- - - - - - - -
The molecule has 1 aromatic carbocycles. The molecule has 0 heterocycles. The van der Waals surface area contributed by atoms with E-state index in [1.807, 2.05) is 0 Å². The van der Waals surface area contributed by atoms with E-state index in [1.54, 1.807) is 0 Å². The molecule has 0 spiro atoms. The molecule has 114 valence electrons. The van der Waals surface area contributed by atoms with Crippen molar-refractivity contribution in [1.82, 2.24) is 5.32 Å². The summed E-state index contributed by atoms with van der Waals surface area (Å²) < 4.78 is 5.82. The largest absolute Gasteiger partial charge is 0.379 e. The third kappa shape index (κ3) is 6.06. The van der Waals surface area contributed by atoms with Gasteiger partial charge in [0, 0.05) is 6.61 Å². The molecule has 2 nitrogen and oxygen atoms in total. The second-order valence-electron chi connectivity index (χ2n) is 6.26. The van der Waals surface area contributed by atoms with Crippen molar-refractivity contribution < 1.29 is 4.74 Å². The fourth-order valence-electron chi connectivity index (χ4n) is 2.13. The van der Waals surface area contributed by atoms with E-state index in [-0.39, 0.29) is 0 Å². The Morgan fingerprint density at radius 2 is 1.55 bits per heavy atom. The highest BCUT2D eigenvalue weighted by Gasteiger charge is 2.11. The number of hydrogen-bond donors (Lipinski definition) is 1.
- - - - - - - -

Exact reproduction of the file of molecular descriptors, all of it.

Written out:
The molecule has 1 aromatic carbocycles. The molecule has 0 heterocycles. The van der Waals surface area contributed by atoms with E-state index in [1.807, 2.05) is 0 Å². The van der Waals surface area contributed by atoms with E-state index in [1.54, 1.807) is 0 Å². The molecule has 0 spiro atoms. The molecule has 114 valence electrons. The van der Waals surface area contributed by atoms with Crippen molar-refractivity contribution in [1.82, 2.24) is 5.32 Å². The summed E-state index contributed by atoms with van der Waals surface area (Å²) < 4.78 is 5.82. The largest absolute Gasteiger partial charge is 0.379 e. The third kappa shape index (κ3) is 6.06. The van der Waals surface area contributed by atoms with Gasteiger partial charge in [0, 0.05) is 6.61 Å². The molecule has 2 nitrogen and oxygen atoms in total. The second-order valence-electron chi connectivity index (χ2n) is 6.26. The van der Waals surface area contributed by atoms with Crippen molar-refractivity contribution < 1.29 is 4.74 Å². The fourth-order valence-electron chi connectivity index (χ4n) is 2.13. The van der Waals surface area contributed by atoms with E-state index in [-0.39, 0.29) is 0 Å². The Morgan fingerprint density at radius 2 is 1.55 bits per heavy atom. The highest BCUT2D eigenvalue weighted by Gasteiger charge is 2.11. The number of hydrogen-bond donors (Lipinski definition) is 1.